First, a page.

As the marines continued on the road to Kuwait City, Saddam ordered an armoured counterattack. The Americans fell back, regrouped and sent in Cobra helicopters. The combined air and tank assault annihilated Iraqi resistance. In a fit of fury, Saddam summarily executed five of his generals; the Iraqi despot was growing increasingly concerned by events on the ground. By 25 February, even he could see his position was futile and ordered a withdrawal. America had no interest in allowing Saddam to save his army, and sent F-15 fighter jets to attack the retreating convoy. In an incident later known as the Highway of Death, the withdrawing force was simply bombed to oblivion.
Ever eager to knock out the Republican Guard, American tanks drove north and engaged Iraqi armour on 26 February. GPS, a novel technology for the day, enabled American forces to storm through the desert without having to rely on roads or towns for navigation, completely confounding Iraqi forces, which were anticipating attacks from the highway networks. At 70-Easting, Eagle Troop – a force consisting of nine Bradley Fighting Vehicles and twelve Abrams tanks – encountered ambushing Iraqis. The enemy tanks lay in wait behind a small rise, hoping to catch their opponents off guard. Despite having been ordered not to become decisively engaged, Eagle Troop attacked, hammering the Iraqis; American armour was better, their weapons had longer range, poor visibility didn’t affect them (US tanks used night vision – Iraqi tanks did not) and they had the element of surprise. Eagle Troop continued passed 70-Easting to prevent Iraqi forces regrouping, finally halting at 73-Easting, the site for which the battle was named. Within 23 minutes, the Iraqi army had lost around fifty T-72 tanks, twenty-five armoured personnel carriers and forty trucks. Eagle Troop suffered no losses.
The Coalition continued its pursuit. On 27 February, the Medina Republican Guard Division established a defensive position upon a ridge seven miles long. Iraqi tanks had only half the range of their American counterparts and, despite a spirited resistance, were overwhelmed. Three hundred Iraqi tanks and armoured vehicles were destroyed, at the cost of two American lives and four tanks. The war had become a massacre. With half of the Republican Guard’s tanks already destroyed, Schwarzkopf felt the Iraqi army was just a day away from annihilation, but Powell determined that all American goals had already been achieved. Bush agreed and requested Schwarzkopf organise a ceasefire, which he did. There were those who felt America should have continued the pincer manoeuvre and others who felt the army ought to march on Baghdad, but the key players were willing to take what was already a decisive, and nearly bloodless, triumph. Saddam was forced to retreat. A ceasefire was agreed, and one hundred hours after the ground campaign began, hostilities ceased.
In many ways, the aftermath of the conflict was as significant for global politics as the struggle itself. The war had cost more than $60 billion, but the international community, particularly Saudi Arabia and Kuwait, paid the US around $52 billion of this sum. While peace in the Middle East had not been established, there now existed equilibrium. Iraq, with its huge military machine, ambitious leader and vast oil reserves, had been attempting to establish hegemony in the region. Now that its army and reputation were in tatters, Iraq was now in no position to make itself a premier power, and American sanctions and no-fly zones would forever doom Iraq’s efforts to restore its hard power. At the same time, a power vacuum did not develop, meaning no other state could begin establishing a hegemony of its own. With its prestige in the region soaring, the US was able to renew its efforts at finding a solution to the Arab-Israeli conflict – efforts which culminated in the 1993 Oslo Accords.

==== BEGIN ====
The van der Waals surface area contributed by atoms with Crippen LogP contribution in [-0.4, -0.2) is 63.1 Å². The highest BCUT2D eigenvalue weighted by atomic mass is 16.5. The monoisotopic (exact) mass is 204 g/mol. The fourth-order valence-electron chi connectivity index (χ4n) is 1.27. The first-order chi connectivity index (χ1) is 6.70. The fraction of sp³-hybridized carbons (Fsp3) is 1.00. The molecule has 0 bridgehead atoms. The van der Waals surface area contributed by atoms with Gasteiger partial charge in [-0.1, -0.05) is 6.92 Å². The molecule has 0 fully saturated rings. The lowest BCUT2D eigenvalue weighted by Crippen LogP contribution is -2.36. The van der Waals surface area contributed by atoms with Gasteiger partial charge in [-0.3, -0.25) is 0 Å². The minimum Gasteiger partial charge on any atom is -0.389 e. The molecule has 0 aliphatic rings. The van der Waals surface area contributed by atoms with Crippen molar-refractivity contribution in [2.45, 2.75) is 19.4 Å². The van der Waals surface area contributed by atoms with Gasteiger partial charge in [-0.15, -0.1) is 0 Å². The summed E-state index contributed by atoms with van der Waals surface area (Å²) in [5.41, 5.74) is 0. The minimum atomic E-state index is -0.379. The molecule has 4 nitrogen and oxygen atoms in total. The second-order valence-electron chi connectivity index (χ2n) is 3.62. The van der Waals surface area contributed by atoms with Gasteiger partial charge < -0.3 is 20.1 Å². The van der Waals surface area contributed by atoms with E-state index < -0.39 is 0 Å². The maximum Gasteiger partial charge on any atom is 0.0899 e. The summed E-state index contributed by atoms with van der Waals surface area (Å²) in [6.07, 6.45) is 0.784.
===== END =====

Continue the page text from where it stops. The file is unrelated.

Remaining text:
Bush both hoped and believed Saddam himself would be toppled, and resistance movements (urged on by the President following the end of hostilities) soon sprang up. At first, America assumed that the Iraqi military had been so damaged that Saddam would not survive the uprising. Fatally, however, the US had permitted Iraq to continue to use helicopters, as Iraq’s road networks had been devastated by the bombing campaign. These helicopters were immediately equipped with machine guns and used to massacre the rebels, especially those in Kurdish and Shia Marsh Arab resistance movements. Saddam would live to fight another day.
Weapons inspectors sent into Iraq following the war sought and destroyed stocks of chemical weapons. In doing so, they discovered a terrifying nuclear program that had been mere months away from developing a bomb. The CIA had been completely unaware that this program existed, raising the first questions as to how reliable intelligence surrounding Iraq really was. In America, Bush’s popularity soared, and his approval rating was at one point the highest of any US leader since polling began. He would lose the Presidential election a year later.
Perhaps the greatest legacy of the Iraq War was the aura of invincibility it created around the US military. Other world leaders seeking to challenge America realised that going head-to-head was a futile exercise, and began developing asymmetric measures to challenge the US; since 1991, no country has tried to meet America in a conventional war. Instead, nations that wish to frustrate Washington have sought to build nuclear weapons, fund non-state actors or, more recently, develop cyber capabilities. When states have been forced to fight America directly, they have relied on terrorism, guerrilla warfare and simply waiting for an eventual US withdrawal – as seen most recently in Afghanistan. In America itself, the Gulf War may have cast off the shackles of Vietnam, but it may also have blinded Washington to the limits of its hard power; the US has since largely tried to resolve whatever diplomatic issues it is faced with by deploying its armed capabilities. America possessed an almighty military hammer, but global crises increasingly began to look like a row of nails.
Cohen, E., 2017. The Big Stick: The Limits of Soft Power and the Necessity of Military Force. Basic Books
Lacey, R., 2009. Inside the Kingdom: Kings, Clerics, Modernists, Terrorists and the Struggle for Saudi Arabia. Arrow
Nixon, J., 2016. Debriefing the President: The Interrogation of Saddam Hussein. Bantam Press